http://www.ncbi.nlm.nih.gov/pmc/articles/PMC7541432PMC
December 2020

A missense variant in CREBRF is associated with taller stature in Samoans.

Am J Hum Biol 2020 11 19;32(6):e23414. Epub 2020 Mar 19.

Department of Human Genetics, Graduate School of Public Health, University of Pittsburgh, Pittsburgh, Pennsylvania, USA.

Objectives: Studies have demonstrated that rs373863828, a missense variant in CREBRF, is associated with a number of anthropometric traits including body mass index (BMI), obesity, percent body fat, hip circumference, and abdominal circumference. Given the biological relationship between height and adiposity, we hypothesized that the effect of this variant on BMI might be due in part to an association of this variant with height.

Methods: We tested the hypothesis that minor allele of rs373863828 is associated with height in a Samoan population in two adult cohorts and in a separate cohort of children (age 5-18 years old) using linear mixed modeling.

Results: We found evidence of a strong relationship between rs373863828 and greater mean height in Samoan adults (0.77 cm greater average height for each copy of the minor allele) with the same direction of effect in Samoan children.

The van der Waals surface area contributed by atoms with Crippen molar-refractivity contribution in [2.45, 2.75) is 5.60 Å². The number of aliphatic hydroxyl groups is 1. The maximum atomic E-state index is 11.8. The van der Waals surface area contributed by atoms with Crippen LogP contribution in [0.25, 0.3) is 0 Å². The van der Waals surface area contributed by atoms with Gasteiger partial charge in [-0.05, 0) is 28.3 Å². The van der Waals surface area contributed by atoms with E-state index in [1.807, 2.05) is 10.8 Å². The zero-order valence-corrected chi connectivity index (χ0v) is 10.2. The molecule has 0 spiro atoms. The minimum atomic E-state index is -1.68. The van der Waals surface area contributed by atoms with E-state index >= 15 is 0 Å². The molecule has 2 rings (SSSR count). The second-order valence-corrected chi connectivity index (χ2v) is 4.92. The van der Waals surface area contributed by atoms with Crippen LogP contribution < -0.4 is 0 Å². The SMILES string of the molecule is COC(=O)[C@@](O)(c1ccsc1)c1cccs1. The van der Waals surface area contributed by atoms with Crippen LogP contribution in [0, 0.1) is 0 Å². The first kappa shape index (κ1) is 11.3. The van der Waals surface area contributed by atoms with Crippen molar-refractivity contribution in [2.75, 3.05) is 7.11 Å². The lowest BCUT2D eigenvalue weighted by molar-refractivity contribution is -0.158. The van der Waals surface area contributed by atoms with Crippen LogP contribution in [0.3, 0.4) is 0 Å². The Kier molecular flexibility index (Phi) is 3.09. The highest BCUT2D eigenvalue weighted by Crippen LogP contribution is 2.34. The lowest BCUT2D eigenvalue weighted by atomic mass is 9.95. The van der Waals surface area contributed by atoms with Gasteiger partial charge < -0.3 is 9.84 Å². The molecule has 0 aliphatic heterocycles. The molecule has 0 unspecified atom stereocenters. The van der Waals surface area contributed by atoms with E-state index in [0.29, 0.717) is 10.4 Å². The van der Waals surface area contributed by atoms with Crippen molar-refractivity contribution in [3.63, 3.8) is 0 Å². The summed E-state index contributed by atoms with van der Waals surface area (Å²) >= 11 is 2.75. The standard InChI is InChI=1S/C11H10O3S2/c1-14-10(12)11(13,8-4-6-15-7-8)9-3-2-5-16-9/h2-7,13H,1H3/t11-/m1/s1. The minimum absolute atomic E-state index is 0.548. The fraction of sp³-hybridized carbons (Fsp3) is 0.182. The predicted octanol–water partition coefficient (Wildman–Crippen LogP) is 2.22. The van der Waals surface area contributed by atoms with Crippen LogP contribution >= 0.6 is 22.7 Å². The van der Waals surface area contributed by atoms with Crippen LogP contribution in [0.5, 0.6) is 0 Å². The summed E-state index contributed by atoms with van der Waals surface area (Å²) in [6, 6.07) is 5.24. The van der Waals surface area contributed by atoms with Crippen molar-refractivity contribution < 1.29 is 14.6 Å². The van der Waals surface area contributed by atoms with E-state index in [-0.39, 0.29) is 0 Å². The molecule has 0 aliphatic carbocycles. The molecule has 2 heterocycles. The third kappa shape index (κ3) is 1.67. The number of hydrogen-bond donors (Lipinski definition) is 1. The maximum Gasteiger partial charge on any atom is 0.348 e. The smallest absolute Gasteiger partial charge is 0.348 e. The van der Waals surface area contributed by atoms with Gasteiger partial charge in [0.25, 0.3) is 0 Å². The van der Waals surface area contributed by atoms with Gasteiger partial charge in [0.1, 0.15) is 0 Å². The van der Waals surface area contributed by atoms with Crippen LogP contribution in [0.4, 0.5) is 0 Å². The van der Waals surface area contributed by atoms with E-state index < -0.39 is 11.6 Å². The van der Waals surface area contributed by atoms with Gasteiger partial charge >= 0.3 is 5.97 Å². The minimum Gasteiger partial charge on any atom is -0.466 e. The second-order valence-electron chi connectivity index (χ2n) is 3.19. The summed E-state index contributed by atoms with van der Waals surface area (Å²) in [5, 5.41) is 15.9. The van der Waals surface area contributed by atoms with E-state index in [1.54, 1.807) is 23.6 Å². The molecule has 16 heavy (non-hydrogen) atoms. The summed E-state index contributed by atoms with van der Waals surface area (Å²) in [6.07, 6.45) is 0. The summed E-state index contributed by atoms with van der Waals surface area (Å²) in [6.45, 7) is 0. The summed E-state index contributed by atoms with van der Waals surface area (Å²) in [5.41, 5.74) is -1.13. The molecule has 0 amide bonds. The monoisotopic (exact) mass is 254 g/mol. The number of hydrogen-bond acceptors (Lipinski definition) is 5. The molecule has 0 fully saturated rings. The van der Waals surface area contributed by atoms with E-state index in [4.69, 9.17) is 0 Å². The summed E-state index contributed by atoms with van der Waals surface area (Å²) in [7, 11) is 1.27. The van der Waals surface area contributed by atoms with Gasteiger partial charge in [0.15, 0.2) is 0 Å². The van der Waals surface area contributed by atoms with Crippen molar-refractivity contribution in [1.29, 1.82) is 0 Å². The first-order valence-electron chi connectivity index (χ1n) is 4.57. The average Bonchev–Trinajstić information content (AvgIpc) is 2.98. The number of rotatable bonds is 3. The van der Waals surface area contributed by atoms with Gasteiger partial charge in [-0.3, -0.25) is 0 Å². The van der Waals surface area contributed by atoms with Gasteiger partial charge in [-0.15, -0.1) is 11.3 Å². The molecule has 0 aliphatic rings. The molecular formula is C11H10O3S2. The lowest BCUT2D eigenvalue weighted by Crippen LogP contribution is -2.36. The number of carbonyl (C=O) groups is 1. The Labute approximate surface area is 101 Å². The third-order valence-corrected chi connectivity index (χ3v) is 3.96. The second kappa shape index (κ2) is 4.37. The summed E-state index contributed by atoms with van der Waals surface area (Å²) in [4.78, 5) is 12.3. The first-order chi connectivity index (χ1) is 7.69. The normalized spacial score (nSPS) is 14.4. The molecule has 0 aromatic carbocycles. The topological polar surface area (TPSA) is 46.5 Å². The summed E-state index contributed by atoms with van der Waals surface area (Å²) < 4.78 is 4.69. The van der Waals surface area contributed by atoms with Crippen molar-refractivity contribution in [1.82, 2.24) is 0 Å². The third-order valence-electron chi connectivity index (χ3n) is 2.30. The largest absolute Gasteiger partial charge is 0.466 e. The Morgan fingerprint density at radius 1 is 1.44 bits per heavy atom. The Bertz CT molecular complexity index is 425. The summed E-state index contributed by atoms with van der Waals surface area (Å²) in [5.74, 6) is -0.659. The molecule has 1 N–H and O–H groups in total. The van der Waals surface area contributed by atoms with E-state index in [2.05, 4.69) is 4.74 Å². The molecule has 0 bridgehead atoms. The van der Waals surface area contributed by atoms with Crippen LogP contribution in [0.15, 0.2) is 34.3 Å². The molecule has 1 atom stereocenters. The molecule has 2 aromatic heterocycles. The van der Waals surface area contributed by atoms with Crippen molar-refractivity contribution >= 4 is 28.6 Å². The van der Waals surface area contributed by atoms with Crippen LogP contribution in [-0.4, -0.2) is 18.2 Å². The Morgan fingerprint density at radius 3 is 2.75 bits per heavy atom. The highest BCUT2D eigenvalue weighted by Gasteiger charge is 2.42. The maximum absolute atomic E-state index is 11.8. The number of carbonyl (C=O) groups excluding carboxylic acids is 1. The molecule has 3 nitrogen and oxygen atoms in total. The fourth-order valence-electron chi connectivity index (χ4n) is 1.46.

Conclusions: These results suggest that the missense variant rs373863828 in CREBRF, first identified through an association with larger BMI, may be related to an underlying biological mechanism affecting overall body size including stature.
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http://dx.doi.org/10.1002/ajhb.23414DOI Listing
http://www.ncbi.nlm.nih.gov/pmc/articles/PMC7501196PMC
November 2020

Genome-wide linkage analysis of carotid artery traits in exceptionally long-lived families.

Atherosclerosis 2019 12 10;291:19-26. Epub 2019 Oct 10.

Department of Epidemiology, University of Pittsburgh, Pittsburgh, PA, USA; Department of Human Genetics, University of Pittsburgh, Pittsburgh, PA, USA.

Background And Aims: Atherosclerosis develops with age and is partially controlled by genetics. Research to date has identified common variants with small effects on atherosclerosis related traits. We aimed to use family-based genome-wide linkage analysis to identify chromosomal regions potentially harboring rare variants with larger effects for atherosclerosis related traits.

Methods: Participants included 2205 individuals from the Long Life Family Study (LLFS), which recruited families with exceptional longevity from Boston, New York, Pittsburgh, and Denmark. Participants underwent B-mode ultrasonography of the carotid arteries to measure intima-media thickness (IMT), inter-adventitial diameter (IAD), and plaque presence and severity. We conducted residual heritability and genome-wide linkage analyses adjusted for age, age, sex, and field center using pedigree-based maximum-likelihood methods in SOLAR.